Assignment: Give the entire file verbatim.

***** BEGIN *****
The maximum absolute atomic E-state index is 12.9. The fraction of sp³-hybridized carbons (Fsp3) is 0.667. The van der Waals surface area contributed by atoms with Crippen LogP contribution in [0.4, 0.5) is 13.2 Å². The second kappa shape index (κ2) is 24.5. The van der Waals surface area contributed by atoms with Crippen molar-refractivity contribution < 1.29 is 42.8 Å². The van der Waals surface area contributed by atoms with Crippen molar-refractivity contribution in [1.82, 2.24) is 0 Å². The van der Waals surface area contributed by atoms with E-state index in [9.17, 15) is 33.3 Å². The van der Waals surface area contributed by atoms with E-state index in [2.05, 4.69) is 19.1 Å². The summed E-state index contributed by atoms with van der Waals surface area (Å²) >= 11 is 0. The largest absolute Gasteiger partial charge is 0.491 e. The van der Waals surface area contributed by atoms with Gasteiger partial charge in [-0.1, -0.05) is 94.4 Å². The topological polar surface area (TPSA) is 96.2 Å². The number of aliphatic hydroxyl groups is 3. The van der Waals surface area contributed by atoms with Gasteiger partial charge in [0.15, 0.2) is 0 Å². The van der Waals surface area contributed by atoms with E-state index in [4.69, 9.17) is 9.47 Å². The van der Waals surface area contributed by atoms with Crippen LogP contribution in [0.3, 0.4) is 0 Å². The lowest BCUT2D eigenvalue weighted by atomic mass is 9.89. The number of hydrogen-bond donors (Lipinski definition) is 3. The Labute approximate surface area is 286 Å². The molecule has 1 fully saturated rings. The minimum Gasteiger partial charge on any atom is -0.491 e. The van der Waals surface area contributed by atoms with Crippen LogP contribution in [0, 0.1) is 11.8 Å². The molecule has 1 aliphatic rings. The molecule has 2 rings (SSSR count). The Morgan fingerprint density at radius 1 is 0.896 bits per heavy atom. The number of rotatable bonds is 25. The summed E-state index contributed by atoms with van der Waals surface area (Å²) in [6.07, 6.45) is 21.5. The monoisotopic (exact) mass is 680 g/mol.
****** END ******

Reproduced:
The maximum absolute atomic E-state index is 12.9. The fraction of sp³-hybridized carbons (Fsp3) is 0.667. The van der Waals surface area contributed by atoms with Crippen LogP contribution in [0.4, 0.5) is 13.2 Å². The second kappa shape index (κ2) is 24.5. The van der Waals surface area contributed by atoms with Crippen molar-refractivity contribution < 1.29 is 42.8 Å². The van der Waals surface area contributed by atoms with Crippen molar-refractivity contribution in [1.82, 2.24) is 0 Å². The van der Waals surface area contributed by atoms with E-state index in [9.17, 15) is 33.3 Å². The van der Waals surface area contributed by atoms with E-state index in [2.05, 4.69) is 19.1 Å². The summed E-state index contributed by atoms with van der Waals surface area (Å²) >= 11 is 0. The largest absolute Gasteiger partial charge is 0.491 e. The van der Waals surface area contributed by atoms with Gasteiger partial charge in [-0.1, -0.05) is 94.4 Å². The topological polar surface area (TPSA) is 96.2 Å². The number of aliphatic hydroxyl groups is 3. The van der Waals surface area contributed by atoms with Gasteiger partial charge in [0.15, 0.2) is 0 Å². The van der Waals surface area contributed by atoms with E-state index in [4.69, 9.17) is 9.47 Å². The van der Waals surface area contributed by atoms with Crippen LogP contribution in [0.3, 0.4) is 0 Å². The lowest BCUT2D eigenvalue weighted by atomic mass is 9.89. The number of hydrogen-bond donors (Lipinski definition) is 3. The Labute approximate surface area is 286 Å². The molecule has 1 fully saturated rings. The minimum Gasteiger partial charge on any atom is -0.491 e. The van der Waals surface area contributed by atoms with Crippen LogP contribution in [0, 0.1) is 11.8 Å². The molecule has 1 aliphatic rings. The molecule has 2 rings (SSSR count). The Morgan fingerprint density at radius 1 is 0.896 bits per heavy atom. The number of rotatable bonds is 25. The summed E-state index contributed by atoms with van der Waals surface area (Å²) in [6.07, 6.45) is 21.5. The monoisotopic (exact) mass is 680 g/mol.